The hybrid mesh/Cordura pocket on the front face of the pack is designed to stretch and expand away from the main pack body to hold gear and clothing that you may need to access quickly throughout the day. Two zipper pockets parallel each other and run from the top to the bottom of the expandable rear pocket. These two security pockets are perfect for storing things that you can’t afford to lose and work well for a map, compass, knife, and other low profile items you want to keep close at hand.

All of the external pockets are made from 500D Cordura fabric with the exception of the heavy-duty mesh stretch panels on each side of the rear pocket. Combined with the X-Pac main bag, this pack is heavy duty and will stand up to abuse when bushwhacking or backcountry hunting.

External Attachment and Compression System

The Peregrine 3500 has six side compression straps, three on each side, and a “V” shaped strap runs over the roll top. One of the key features of this pack is the connection of the compression straps to the external frame.

The Peregrine has a large front pocket with heavy duty mesh to store wet or damp items It also has zippered pocket storage on the exterior

The compression straps are quite long and made from nylon webbing that is attached to the pack with plastic gatekeeper clips. These clips have wire gates that prevent the webbing from slipping when the strap is tensioned while locking the straps and securing the load to the pack bag. Gatekeepers open easily with bare hands or while wearing gloves by simply letting off a little tension on the strap and then squeezing the buckle until the gate releases.

One thing that makes this pack unique is the expandability of its compression system to accommodate a load behind the main pack body. By loosening the side and top compression straps, the main pack body pulls away from the frame so that additional gear, tools or meat, can be loaded next to the frame and then the main pack bag compressed back against the additional load. This style of external frame backpack is called a breakaway pack.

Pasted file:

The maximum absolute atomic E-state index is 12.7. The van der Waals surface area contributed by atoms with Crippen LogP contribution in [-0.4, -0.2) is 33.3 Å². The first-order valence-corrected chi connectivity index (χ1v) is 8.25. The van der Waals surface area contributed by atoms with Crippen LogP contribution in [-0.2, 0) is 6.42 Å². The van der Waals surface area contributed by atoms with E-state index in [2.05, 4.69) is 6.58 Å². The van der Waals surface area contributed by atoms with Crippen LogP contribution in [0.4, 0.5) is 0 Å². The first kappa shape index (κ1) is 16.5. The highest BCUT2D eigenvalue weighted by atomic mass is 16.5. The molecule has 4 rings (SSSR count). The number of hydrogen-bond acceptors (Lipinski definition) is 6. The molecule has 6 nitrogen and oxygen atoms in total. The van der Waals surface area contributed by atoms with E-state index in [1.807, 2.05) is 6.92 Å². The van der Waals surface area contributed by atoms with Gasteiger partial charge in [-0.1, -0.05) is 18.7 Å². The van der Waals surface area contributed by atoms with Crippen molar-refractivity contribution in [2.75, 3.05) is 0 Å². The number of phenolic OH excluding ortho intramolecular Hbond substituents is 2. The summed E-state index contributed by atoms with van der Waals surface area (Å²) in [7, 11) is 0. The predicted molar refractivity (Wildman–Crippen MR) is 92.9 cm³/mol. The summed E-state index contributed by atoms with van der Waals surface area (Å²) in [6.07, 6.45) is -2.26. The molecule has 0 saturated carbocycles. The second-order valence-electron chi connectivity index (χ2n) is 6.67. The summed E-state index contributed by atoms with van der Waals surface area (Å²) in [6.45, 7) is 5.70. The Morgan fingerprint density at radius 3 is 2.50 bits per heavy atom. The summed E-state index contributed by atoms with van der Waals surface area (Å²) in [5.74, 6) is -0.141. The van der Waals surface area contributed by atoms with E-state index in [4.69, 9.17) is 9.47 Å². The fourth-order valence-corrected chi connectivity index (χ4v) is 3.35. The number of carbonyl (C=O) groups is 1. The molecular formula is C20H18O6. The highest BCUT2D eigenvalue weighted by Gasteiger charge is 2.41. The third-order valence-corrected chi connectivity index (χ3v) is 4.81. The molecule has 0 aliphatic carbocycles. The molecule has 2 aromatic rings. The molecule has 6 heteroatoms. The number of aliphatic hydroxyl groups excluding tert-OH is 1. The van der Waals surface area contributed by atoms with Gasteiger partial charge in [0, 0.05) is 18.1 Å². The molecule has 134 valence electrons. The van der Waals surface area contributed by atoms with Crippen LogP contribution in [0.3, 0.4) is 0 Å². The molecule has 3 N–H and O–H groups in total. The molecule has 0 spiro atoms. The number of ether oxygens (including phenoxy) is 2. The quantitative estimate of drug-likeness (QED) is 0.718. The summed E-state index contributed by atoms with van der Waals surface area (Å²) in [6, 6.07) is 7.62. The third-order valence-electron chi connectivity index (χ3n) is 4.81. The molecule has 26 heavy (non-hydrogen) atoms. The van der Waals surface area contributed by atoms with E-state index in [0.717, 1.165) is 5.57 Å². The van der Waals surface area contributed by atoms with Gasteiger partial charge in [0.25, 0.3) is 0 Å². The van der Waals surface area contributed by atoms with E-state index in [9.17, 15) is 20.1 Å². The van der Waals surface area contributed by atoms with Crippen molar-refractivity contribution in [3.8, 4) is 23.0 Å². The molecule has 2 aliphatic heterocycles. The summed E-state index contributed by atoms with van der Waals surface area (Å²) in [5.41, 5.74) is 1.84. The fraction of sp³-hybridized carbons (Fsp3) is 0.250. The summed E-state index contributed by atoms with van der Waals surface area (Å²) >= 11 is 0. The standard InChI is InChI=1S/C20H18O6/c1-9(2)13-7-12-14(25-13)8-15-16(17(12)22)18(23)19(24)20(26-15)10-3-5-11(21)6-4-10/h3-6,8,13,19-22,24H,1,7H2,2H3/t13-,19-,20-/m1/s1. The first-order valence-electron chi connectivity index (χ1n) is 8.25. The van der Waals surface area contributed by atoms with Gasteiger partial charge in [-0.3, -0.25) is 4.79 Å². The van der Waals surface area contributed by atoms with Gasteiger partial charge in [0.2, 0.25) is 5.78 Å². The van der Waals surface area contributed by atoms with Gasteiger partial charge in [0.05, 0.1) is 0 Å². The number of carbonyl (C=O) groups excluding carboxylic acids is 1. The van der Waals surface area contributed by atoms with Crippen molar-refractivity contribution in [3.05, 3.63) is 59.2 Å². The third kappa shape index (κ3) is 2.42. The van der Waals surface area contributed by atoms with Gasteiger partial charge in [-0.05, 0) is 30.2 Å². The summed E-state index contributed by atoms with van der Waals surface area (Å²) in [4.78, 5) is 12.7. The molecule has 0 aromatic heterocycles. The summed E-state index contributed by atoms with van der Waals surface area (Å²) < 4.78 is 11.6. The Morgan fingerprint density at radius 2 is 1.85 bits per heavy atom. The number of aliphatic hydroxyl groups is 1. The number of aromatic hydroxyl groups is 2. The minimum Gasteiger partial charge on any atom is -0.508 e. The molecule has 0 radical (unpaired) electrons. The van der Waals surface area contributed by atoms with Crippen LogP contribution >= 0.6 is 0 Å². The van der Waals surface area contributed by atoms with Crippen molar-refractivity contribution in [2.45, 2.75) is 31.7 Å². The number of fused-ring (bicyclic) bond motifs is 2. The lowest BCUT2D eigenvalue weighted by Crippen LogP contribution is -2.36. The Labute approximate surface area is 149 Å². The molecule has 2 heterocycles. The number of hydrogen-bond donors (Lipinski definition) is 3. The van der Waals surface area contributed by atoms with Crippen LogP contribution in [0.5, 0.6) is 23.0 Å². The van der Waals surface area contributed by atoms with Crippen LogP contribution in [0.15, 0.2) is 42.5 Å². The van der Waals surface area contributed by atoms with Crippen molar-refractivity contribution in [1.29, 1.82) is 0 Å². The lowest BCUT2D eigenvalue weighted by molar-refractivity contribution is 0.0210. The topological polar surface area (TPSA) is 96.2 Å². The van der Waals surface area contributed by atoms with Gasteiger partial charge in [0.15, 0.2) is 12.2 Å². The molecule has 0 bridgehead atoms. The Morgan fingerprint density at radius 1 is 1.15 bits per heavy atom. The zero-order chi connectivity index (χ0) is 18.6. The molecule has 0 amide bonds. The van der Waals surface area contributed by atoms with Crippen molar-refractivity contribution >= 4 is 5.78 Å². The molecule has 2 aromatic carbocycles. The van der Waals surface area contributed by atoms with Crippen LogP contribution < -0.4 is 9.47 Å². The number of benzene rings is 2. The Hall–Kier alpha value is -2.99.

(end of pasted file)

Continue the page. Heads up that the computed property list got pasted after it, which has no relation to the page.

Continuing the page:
Gatekeeper buckles make it easy to attach and adjust the compression straps.
Gatekeeper buckles make it easy to attach and adjust the compression straps.

A removable load shelf on the bottom of the pack attaches the frame to the main pack body and spans the void created by pulling the main pack bag away from the frame. The load shelf uses the same webbing and gatekeeper clip system to keep the additional load from slipping through the bottom of the pack. In the past, hunting packs accomplished this by having a fixed 90-degree frame and webbing “meat shelf” at the bottom of the pack, but the Peregrine’s load shelf meets that purpose by keeping it simple, light, adjustable, and removable.

Backpack Frame and Suspension

The Peregrine 3500 is built on an adjustable length external aluminum frame that is common to all Seek Outside packs. This frame system is the hinge upon which all of Peregrine’s varying configurations and size adjustments pivot, and coupled with the simple webbing and gatekeeper clip lashing system, the pack is easily adjusted to fit different torso lengths and to accommodate numerous load types. The load lifter angle is adjustable to accommodate larger loads, and the pack frame is rigid and stable as the carrying weight is driven onto the hips, and not spread between the shoulder and the hips as is common in lightweight backpacks.